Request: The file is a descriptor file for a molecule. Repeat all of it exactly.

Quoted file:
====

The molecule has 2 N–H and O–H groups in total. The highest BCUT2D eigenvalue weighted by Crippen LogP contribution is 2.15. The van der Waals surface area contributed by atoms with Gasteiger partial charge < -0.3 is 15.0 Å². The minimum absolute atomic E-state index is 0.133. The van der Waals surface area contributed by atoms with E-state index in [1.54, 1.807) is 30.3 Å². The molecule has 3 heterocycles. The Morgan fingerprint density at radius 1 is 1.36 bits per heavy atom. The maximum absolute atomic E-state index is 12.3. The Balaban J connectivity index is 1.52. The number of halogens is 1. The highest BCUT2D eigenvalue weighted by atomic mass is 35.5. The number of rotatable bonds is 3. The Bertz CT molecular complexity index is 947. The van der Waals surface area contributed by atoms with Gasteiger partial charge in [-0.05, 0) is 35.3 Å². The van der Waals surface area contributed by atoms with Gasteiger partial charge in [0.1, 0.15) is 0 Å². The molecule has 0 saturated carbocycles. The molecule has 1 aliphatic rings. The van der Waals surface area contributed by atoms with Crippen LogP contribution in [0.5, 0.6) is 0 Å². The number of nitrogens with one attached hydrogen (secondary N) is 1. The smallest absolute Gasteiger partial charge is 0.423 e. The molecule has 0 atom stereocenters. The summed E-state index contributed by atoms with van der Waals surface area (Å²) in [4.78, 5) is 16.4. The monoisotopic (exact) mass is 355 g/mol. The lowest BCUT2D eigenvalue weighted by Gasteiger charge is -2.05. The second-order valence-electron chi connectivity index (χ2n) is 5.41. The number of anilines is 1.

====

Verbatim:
The molecule has 2 N–H and O–H groups in total. The highest BCUT2D eigenvalue weighted by Crippen LogP contribution is 2.15. The van der Waals surface area contributed by atoms with Gasteiger partial charge < -0.3 is 15.0 Å². The minimum absolute atomic E-state index is 0.133. The van der Waals surface area contributed by atoms with E-state index in [1.54, 1.807) is 30.3 Å². The molecule has 3 heterocycles. The Morgan fingerprint density at radius 1 is 1.36 bits per heavy atom. The maximum absolute atomic E-state index is 12.3. The Balaban J connectivity index is 1.52. The number of halogens is 1. The highest BCUT2D eigenvalue weighted by atomic mass is 35.5. The number of rotatable bonds is 3. The Bertz CT molecular complexity index is 947. The van der Waals surface area contributed by atoms with Gasteiger partial charge in [-0.05, 0) is 35.3 Å². The van der Waals surface area contributed by atoms with Gasteiger partial charge in [0.1, 0.15) is 0 Å². The molecule has 0 saturated carbocycles. The molecule has 1 aliphatic rings. The van der Waals surface area contributed by atoms with Crippen LogP contribution in [0.5, 0.6) is 0 Å². The number of nitrogens with one attached hydrogen (secondary N) is 1. The smallest absolute Gasteiger partial charge is 0.423 e. The molecule has 0 atom stereocenters. The summed E-state index contributed by atoms with van der Waals surface area (Å²) in [4.78, 5) is 16.4. The monoisotopic (exact) mass is 355 g/mol. The lowest BCUT2D eigenvalue weighted by Gasteiger charge is -2.05. The second-order valence-electron chi connectivity index (χ2n) is 5.41. The number of anilines is 1.